Capital spending by businesses took a beating during the recent recession, but IT spending held up pretty well by comparison. Still, as the economy slowly recovers from the downturn, businesses are keeping tight control of their capital budgets and are looking for flexible pricing on IT products and services, industry analysts say.
“The underlying core demand for IT hardware, software and services is expected to outperform the economic environment,” says Joseph Pucciarelli, program director for technology financing and executive strategies research at IDC. He took part in the recent IDC Directions 2012 conference in San Jose, Calif.
Pucciarelli says business capital spending dipped during the economic downturn that took hold in 2008 with the banking industry crisis and the bursting of the housing bubble, but that as of the fourth quarter of 2011, capital expenditures (capex) by U.S. businesses exceeded capex in the period just before the economy took a dive in 2008. Further, when IDC separated out IT spending from all other capex spending -- for production equipment, transportation such as trucks, or office furniture -- IT spending was relatively steady while all other capex fell by 28%. IDC estimates that 45 cents of every capex dollar is spent on information technology.
Today, capital spending has largely recovered, he says, although budgets are lean, rising at most by 3% this year versus last. Still, business willingness to invest in capital equipment, including IT, is encouraging.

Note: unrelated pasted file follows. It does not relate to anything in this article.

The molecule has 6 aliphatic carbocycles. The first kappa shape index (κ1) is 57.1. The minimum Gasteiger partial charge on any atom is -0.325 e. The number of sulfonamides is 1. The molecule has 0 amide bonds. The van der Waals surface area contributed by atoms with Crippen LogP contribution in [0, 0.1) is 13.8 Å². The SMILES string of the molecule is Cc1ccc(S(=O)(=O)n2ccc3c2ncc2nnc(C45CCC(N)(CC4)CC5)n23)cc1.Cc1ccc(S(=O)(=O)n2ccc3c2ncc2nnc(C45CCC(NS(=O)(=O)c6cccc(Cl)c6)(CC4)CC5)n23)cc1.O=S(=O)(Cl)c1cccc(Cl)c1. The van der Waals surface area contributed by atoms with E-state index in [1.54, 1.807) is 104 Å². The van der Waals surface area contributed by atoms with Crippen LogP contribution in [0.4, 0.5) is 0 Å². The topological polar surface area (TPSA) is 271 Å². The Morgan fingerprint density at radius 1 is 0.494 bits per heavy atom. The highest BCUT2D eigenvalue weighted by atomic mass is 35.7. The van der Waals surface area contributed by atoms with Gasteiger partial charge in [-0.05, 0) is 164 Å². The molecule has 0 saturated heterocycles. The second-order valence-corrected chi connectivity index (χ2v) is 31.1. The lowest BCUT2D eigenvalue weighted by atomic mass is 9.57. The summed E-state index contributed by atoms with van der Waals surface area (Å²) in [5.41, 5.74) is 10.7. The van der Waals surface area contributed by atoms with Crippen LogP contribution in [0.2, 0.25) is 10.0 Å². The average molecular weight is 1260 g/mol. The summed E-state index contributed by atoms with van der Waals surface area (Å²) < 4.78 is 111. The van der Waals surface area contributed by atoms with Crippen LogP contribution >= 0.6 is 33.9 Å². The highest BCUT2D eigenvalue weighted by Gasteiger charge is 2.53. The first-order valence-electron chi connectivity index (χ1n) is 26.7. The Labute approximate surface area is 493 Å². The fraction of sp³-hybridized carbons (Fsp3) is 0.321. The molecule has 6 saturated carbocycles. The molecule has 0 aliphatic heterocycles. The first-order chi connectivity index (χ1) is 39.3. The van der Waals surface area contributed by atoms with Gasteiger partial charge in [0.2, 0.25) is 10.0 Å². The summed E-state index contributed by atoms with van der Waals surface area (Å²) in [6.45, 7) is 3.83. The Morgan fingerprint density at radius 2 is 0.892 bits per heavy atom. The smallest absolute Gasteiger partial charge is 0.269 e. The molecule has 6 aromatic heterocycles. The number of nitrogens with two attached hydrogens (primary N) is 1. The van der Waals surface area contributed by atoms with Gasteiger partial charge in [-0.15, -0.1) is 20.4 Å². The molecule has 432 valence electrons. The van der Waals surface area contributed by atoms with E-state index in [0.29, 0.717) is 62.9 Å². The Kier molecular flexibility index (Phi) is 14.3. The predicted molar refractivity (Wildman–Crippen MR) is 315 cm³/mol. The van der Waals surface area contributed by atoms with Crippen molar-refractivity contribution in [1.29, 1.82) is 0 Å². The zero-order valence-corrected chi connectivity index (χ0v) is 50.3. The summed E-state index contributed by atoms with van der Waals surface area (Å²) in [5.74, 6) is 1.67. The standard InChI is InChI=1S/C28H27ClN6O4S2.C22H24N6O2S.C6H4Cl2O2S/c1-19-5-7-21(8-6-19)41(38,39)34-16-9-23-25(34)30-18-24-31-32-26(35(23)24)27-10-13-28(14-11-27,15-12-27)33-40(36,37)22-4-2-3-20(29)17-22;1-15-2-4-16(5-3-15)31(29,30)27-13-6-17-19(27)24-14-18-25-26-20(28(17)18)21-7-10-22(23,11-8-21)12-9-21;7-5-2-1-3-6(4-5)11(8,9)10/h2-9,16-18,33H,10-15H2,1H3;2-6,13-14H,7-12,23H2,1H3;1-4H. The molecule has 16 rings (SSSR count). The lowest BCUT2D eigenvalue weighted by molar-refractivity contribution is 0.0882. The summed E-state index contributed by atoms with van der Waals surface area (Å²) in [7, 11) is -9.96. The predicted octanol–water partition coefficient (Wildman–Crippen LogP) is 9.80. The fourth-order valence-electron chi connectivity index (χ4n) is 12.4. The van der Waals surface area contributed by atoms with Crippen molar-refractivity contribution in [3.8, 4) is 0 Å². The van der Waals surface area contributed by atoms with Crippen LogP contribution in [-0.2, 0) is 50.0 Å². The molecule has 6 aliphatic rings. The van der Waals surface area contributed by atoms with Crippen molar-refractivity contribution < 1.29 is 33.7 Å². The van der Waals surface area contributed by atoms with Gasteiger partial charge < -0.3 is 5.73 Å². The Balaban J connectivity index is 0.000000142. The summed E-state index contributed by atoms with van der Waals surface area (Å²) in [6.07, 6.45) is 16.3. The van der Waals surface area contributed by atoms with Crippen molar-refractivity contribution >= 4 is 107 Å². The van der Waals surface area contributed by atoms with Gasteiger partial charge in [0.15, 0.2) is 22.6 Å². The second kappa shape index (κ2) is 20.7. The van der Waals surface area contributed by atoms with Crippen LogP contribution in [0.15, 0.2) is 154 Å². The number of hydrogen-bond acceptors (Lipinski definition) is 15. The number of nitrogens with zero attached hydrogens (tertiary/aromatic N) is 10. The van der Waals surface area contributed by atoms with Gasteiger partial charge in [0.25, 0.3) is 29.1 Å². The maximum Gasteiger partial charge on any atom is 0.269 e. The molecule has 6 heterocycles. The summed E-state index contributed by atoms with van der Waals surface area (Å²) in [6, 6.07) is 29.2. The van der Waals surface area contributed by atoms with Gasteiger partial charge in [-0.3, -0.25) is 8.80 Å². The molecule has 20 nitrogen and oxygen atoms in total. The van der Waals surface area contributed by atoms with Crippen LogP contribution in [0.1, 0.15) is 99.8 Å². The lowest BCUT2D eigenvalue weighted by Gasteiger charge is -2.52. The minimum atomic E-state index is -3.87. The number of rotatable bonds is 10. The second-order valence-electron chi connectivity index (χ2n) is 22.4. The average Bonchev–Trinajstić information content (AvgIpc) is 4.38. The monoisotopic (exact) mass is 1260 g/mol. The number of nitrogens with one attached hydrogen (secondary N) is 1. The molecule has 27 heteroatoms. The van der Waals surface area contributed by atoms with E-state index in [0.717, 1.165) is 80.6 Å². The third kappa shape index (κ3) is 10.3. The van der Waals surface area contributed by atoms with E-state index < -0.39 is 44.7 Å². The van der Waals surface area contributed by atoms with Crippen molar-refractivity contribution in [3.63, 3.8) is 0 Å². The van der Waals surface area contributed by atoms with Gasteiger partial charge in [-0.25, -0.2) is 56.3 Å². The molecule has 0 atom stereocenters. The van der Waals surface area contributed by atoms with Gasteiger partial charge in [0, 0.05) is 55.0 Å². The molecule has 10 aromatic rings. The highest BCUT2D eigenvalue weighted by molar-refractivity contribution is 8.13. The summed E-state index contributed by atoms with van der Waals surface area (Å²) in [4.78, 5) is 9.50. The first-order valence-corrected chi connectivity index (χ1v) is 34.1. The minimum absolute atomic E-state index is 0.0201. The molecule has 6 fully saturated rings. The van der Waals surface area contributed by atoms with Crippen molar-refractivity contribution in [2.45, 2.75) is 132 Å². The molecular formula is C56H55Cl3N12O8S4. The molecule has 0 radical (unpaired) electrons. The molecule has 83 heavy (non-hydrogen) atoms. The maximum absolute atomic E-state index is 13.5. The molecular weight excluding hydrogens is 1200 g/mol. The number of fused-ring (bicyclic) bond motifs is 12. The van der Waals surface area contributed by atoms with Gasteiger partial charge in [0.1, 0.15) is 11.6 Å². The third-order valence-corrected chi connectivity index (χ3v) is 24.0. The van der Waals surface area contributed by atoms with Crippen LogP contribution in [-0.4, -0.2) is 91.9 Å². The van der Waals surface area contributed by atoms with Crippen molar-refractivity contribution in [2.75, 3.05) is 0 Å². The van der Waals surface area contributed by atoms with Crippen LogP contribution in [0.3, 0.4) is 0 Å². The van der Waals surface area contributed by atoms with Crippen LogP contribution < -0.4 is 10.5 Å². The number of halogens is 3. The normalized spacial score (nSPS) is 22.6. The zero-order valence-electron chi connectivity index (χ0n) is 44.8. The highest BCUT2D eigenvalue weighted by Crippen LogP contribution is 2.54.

“Companies don’t invest in capital equipment unless they expect to get more money back in the future than they spend in the present,” says Pucciarelli.
Nonetheless, chief information officers still have some tough decisions to make about IT spending. With lean budgets, some are tempted to buy used equipment and Pucciarelli describes that as a “highly robust market.” But buyers could realize a better ROI buying new equipment if it is more energy-efficient and delivers high-computing efficiency than equipment they are replacing. Leasing is often considered a cheaper alternative for financing new purchases, but with interest rates at or near zero, leasing loses its cost advantage, he says.
Considering all that, “[chief financial officers] have redefined lowest cost,” says Pucciarelli. “They want a structured contract that allows some up or down with the economy.”